Tuesday, March 31, 2009

Recently Implemented Clean Water Act Permit Requirements for Vessels

Process applies to any vessel over 300 GRT or having a ballast water capacity greater than 8 cubic meters (2,113 gallons). In order to qualify under the permit the only action the operator will need to take is to file a "Notice of Intent" by 19 September 2009 (but after 19 June 2009). This is an easy, 3 page form that can be filled out on an EPA web site and submitted. The permit only limits activities in "waters of the United States" (extending to the outer reach of the 3 mile territorial sea"). The permit does not "affect, supersede, or relieve any otherwise applicable requirements or prohibitions under other provisions of Federal law or regulations. Specifically:

1. A Ballast Water Management Plan
2. Garbage disposal (33 CFR Part 151, Subpart A)
3. Oil (MARPOL, etc.)

The permit will limit, within the 3 mile territorial sea (in addition to all the existing limits like oil, garbage, etc.) Deck Washdown and Runoff and Above Water Line Hull Cleaning "to minimize the introduction of on-deck debris, garbage, residue and spill," "presence of floating solids, visible foam, halogenated phenol compounds, and dispersants, or surfactants," "rust (and other corrosion by-products), cleaning compounds, paint chips, non-skid material fragments, and other materials associated with exterior topside surface preservations." "If deck wasdowns or above water line hull cleaning will result in a discharge, they must be conducted with non-toxic and phosphate cleaners and detergents."

Chain Locker Effluent

Firemain System discharges are allowed but limited to those where "the intake comes directly from the surrounding waters or potable water supplies and there are no additions to the discharge."

Graywater. "All vessel must minimize the discharge of graywater while in port," the introduction of kitchen oils must be minimized to the graywater system," Vessel owner/operators must use phosphate free and non-toxic soaps and detergents for any purpose if they will be discharged into waters subject to this permit."

Boat Engine Wet Exhaust "Vessels generating wet exhaust must be maintained in good order to decrease pollutant contributions to wet exhaust use low sulfur or alternative fuels to reduce the concentration of pollutants," "consider four stroke versus two stroke engines."

Sonar Dome Discharge. "The water inside the sonar dome shall not be discharged within waters subject to this permit for maintenance purposes."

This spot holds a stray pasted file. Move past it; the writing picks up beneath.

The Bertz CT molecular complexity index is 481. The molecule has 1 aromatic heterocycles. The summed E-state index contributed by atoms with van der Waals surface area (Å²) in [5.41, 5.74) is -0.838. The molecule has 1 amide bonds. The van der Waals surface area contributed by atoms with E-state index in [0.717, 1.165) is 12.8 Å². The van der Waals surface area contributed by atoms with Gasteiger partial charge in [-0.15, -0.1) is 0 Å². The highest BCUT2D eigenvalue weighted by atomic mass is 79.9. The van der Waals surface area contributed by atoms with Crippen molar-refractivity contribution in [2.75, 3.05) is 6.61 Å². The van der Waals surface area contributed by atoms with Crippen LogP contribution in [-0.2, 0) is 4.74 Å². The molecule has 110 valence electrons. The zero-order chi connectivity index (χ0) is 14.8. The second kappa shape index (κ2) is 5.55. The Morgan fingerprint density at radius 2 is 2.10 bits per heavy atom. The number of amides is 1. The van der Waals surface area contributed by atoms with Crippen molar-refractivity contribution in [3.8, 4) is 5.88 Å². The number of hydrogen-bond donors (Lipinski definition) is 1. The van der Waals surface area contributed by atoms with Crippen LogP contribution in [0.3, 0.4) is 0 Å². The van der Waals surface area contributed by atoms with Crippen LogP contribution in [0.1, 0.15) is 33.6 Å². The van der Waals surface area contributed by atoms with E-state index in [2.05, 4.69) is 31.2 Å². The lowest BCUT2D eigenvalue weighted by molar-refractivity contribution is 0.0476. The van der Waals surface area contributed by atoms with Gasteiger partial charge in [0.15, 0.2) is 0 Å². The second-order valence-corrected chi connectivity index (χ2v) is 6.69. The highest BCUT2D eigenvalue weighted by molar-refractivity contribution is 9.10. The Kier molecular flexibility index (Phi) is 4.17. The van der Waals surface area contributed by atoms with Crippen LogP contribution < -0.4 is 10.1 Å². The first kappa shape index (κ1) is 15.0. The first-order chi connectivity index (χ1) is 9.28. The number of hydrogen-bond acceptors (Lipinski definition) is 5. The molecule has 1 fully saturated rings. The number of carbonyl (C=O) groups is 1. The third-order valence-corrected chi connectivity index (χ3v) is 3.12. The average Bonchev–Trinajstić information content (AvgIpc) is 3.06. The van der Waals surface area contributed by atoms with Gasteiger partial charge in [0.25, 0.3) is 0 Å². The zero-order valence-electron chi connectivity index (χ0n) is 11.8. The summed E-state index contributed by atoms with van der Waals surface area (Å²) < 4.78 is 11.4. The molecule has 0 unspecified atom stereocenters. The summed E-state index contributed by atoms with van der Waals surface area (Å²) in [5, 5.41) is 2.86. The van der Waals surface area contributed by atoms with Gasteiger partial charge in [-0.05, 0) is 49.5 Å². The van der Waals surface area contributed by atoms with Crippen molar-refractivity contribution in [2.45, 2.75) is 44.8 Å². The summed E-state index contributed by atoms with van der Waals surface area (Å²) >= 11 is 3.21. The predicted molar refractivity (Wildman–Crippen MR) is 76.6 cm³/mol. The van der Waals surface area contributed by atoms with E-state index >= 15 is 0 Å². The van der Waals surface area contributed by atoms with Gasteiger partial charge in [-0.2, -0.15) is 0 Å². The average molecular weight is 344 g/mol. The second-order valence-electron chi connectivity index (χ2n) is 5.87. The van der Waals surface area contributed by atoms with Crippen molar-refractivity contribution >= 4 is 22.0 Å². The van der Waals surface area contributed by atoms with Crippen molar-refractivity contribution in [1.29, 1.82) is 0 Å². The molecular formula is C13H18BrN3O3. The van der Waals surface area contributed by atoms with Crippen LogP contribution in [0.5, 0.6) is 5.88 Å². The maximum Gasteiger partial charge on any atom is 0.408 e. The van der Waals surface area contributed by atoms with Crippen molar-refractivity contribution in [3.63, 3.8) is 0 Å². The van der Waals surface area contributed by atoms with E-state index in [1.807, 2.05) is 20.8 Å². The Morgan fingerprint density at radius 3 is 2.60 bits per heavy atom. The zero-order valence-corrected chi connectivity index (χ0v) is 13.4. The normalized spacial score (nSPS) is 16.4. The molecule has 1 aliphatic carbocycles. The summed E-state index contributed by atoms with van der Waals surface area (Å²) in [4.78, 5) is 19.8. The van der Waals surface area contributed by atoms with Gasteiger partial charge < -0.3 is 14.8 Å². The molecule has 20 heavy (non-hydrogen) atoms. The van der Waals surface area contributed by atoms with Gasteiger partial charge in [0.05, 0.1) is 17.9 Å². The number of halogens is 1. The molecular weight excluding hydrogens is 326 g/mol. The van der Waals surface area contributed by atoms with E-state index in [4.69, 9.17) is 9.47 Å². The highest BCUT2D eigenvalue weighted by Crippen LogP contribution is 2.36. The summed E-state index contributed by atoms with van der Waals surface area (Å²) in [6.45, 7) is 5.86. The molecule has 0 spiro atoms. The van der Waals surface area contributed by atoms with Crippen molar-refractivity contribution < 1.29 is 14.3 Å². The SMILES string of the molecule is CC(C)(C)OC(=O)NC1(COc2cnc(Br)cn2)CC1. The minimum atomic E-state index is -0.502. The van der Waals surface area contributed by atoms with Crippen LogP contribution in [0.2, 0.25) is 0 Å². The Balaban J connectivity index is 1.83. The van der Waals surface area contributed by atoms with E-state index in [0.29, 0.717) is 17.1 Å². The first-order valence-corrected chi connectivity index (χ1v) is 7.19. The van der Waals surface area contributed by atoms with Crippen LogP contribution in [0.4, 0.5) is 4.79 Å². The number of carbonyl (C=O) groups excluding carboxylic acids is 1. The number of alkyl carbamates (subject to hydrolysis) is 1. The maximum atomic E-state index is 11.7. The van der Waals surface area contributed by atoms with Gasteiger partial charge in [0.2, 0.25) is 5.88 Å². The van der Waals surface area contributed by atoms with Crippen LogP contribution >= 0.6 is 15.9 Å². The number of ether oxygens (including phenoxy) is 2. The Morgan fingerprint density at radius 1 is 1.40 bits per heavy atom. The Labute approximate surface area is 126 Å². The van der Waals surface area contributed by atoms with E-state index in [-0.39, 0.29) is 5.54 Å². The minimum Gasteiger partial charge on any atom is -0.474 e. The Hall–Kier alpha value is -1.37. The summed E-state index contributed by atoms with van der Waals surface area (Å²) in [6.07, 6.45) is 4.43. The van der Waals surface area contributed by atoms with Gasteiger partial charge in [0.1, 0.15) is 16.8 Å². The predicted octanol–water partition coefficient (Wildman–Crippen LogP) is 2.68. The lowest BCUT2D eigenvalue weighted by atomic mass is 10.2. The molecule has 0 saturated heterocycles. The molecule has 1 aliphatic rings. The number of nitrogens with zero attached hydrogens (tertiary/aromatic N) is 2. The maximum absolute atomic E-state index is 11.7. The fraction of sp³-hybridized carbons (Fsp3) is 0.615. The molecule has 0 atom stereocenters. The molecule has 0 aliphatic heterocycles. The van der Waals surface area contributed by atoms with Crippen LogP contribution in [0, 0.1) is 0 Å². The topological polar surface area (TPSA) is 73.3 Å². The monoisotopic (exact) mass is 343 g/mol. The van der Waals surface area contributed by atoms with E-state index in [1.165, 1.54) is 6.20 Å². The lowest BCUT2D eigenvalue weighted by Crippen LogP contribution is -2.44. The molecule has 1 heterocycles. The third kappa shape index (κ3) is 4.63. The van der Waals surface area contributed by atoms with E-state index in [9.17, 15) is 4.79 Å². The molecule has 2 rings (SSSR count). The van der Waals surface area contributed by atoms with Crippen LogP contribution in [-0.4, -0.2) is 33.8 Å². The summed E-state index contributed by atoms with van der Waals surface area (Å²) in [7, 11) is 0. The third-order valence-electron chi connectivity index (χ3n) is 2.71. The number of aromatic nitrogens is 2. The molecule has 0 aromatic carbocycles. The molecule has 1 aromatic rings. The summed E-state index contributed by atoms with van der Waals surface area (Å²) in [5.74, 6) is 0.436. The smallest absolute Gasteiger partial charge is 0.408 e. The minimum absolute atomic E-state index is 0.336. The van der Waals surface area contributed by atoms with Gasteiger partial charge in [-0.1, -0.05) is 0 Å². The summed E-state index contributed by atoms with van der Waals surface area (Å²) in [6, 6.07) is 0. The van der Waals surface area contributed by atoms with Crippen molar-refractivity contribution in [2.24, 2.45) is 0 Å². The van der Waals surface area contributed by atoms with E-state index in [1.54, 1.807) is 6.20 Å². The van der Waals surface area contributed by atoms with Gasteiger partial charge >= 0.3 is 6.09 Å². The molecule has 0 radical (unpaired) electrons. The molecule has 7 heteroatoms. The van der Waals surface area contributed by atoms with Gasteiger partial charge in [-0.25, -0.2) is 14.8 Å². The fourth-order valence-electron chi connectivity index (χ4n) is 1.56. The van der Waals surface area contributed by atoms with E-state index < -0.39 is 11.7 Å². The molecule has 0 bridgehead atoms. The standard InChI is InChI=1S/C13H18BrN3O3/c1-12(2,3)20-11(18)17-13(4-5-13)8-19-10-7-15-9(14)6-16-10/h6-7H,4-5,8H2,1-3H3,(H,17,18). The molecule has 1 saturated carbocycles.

Underwater Ship Husbandry Discharges. Bringing in the team of divers with power brushes is no longer acceptable hull cleaning should be done in drydock with adequate controls on the runoff water.

The General Permit
The general permit issued by EPA will apply to all covered vessels that discharge into waters of the United States, regardless of whether a state is authorized to implement other aspects of the NPDES permit program. The vessel discharges covered by the general permit are discharges excluded from NPDES permitting programs under 40 C.F.R. § 122.3 and, therefore, are not considered a part of any currently authorized state NPDES program. 40 C.F.R. § 123.1(i)(2). EPA has not yet outlined its plan for how states may obtain approval to implement NPDES permitting for vessel discharges within their jurisdictions.

Owners and operators of vessels that are greater than 300 tons or that have the capacity to hold or discharge more than eight cubic meters (2,113 gallons) of ballast water will be required to submit a notice of intent (NOI) form to receive permit coverage. However, the final permit is expected to provide a nine-month grace period in which to complete and submit the NOI. All other owners and operators will be automatically authorized by the general permit to discharge according to the permit requirements. The general permit addresses 28 potential vessel discharge streams, including ballast water, deck runoff, bilgewater discharge, and graywater discharge, by establishing effluent limits and best management practices (BMPs) to control the discharge. Discharges that are not covered by the general permit include garbage or trash, sewage, used or spent oil, and discharges of industrial materials such as solvents from drycleaning operations, medical waste, or photo processing effluent.

In addition to these standard or common requirements, the general permit outlines further requirements for eight specific classes of vessels, such as cruise ships, research vessels, large ferries, and barges. For example, the additional permitting requirements for barges include:

1) preventing contamination of condensation,
2) requiring barges to have spill rails and to plug scuppers, and
3) prohibiting a discharge with a visible oil sheen.

It also requires a visual inspection for a visual sheen every time water is pumped from below deck. Finally, the general permit will include requirements for routine inspections (once per week and a comprehensive annual inspection, etc.), monitoring (depending on discharge type), recordkeeping, documentation of inspections in a log book, etc.), and reporting (noncompliance reporting, one-time permit reporting, etc.).